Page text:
Abilene Christian University begins first in-house nursing program, uses advanced simulators
This is the first year Abilene Christian University will have an in-house nursing program.
Before now, students in their junior year were learning elsewhere and partnering with other universities.
Why bring them home?
"I think many times students felt like when they got to that junior year, experiences at Patty Hanks, they almost felt like they left the campus," said Marcia Straughn, instructor at the school of nursing.
One of the perks of the in-house program is the three high-fidelity simulators.
"It provides a hands-on experience in an environment that they [students] often won't get in a real nursing school," said CJ Wilson, instructor at the school of nursing. "It gives us a chance to be fully prepared for any type of situation they would encounter in real nursing environments beyond what you typically get in nursing school."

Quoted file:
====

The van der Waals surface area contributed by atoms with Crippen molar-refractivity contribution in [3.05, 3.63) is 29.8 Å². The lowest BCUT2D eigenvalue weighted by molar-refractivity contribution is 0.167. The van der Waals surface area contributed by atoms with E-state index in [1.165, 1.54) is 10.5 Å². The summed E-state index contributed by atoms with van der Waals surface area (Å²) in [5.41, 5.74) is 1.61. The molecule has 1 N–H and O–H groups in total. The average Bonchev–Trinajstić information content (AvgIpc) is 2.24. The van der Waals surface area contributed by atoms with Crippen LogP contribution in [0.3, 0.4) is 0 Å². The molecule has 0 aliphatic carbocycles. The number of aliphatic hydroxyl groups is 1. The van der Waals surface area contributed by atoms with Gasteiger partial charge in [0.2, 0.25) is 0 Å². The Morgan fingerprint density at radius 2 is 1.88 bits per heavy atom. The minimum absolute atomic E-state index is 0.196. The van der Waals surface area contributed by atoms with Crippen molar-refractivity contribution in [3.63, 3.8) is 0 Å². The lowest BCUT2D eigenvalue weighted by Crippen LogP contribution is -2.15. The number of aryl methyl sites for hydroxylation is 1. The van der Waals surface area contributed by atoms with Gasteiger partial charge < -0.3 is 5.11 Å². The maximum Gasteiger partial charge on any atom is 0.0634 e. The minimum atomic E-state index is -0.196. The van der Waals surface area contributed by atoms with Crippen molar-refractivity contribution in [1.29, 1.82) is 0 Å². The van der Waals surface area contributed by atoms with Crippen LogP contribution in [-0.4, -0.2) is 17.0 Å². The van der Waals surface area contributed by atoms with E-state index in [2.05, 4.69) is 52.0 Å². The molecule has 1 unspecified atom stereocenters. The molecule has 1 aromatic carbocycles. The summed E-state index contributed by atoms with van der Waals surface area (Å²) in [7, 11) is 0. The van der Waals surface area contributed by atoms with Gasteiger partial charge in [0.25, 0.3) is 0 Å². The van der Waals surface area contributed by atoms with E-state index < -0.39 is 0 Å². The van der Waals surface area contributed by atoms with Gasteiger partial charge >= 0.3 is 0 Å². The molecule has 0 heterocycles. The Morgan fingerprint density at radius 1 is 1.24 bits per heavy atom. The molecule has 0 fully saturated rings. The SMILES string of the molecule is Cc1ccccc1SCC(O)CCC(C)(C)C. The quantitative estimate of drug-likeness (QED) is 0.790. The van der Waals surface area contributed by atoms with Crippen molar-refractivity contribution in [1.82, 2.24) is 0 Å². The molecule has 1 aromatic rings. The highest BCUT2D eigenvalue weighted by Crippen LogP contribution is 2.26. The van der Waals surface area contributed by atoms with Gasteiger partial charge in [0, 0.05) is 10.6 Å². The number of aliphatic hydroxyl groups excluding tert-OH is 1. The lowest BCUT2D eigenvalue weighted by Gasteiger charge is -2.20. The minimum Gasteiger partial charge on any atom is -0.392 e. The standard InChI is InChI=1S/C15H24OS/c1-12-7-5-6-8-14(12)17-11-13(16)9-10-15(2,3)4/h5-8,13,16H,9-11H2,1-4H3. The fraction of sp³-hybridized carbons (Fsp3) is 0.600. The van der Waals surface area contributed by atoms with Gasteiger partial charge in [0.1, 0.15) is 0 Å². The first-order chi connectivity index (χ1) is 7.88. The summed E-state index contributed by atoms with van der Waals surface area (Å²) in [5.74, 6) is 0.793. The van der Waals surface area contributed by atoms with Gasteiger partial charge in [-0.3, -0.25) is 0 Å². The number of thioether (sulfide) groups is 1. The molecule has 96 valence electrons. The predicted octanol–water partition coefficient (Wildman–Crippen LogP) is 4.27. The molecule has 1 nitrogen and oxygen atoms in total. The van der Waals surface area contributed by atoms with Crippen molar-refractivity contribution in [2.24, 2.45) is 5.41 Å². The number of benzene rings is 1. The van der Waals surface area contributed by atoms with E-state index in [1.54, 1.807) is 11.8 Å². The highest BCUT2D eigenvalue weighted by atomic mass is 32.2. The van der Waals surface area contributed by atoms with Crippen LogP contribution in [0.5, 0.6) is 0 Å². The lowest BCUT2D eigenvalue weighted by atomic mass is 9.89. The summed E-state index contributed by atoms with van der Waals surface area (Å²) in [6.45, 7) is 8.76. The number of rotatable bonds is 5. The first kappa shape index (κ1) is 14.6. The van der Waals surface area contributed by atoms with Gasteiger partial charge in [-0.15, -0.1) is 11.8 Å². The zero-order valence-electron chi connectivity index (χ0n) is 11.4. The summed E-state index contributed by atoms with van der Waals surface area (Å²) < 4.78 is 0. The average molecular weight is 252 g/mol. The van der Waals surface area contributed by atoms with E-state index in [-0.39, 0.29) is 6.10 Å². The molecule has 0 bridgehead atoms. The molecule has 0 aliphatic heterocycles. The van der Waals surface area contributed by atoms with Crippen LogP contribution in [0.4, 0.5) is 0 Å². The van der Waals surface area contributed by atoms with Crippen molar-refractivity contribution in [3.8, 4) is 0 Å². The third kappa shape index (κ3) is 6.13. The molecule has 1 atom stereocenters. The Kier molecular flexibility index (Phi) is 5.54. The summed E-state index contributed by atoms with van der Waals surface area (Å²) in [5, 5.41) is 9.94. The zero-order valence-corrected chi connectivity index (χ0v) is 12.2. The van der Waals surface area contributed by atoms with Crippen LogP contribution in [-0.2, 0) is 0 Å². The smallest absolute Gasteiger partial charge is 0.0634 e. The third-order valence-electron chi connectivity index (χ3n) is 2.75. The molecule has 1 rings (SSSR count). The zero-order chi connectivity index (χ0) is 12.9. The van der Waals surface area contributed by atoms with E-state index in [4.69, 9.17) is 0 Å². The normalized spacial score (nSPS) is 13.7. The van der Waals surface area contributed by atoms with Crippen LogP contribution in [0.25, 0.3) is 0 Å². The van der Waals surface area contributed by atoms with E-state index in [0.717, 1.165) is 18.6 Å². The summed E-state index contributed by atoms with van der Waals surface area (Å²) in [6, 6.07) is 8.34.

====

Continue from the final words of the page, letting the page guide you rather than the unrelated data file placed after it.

Ashley Brown, a nursing student, said it's important to get experience in a lifelike atmosphere, instead of just reading about it in a book.
"It's nerve-wracking doing this here for the first time, but it would be so much more nerve-wracking if I were doing it for the first time on a real patient," Brown said. "And I think our patients will get much better care."
The program currently has 52 students enrolled.
The cost of the simulators range from $27,000 to $60,000.
Scenarios are recorded so students can watch them back and discuss their experiences.
The Patty Hanks Shelton School of Nursing housed nursing students from the three major universities in Abilene, but now only has Hardin-Simmons University and McMurry University students.
But Howard Payne University in pending final approval for their accredited program, which will be in conjunction with Patty Hanks.
Clinical work for that program will be completed at Brownwood Regional Medical Center.
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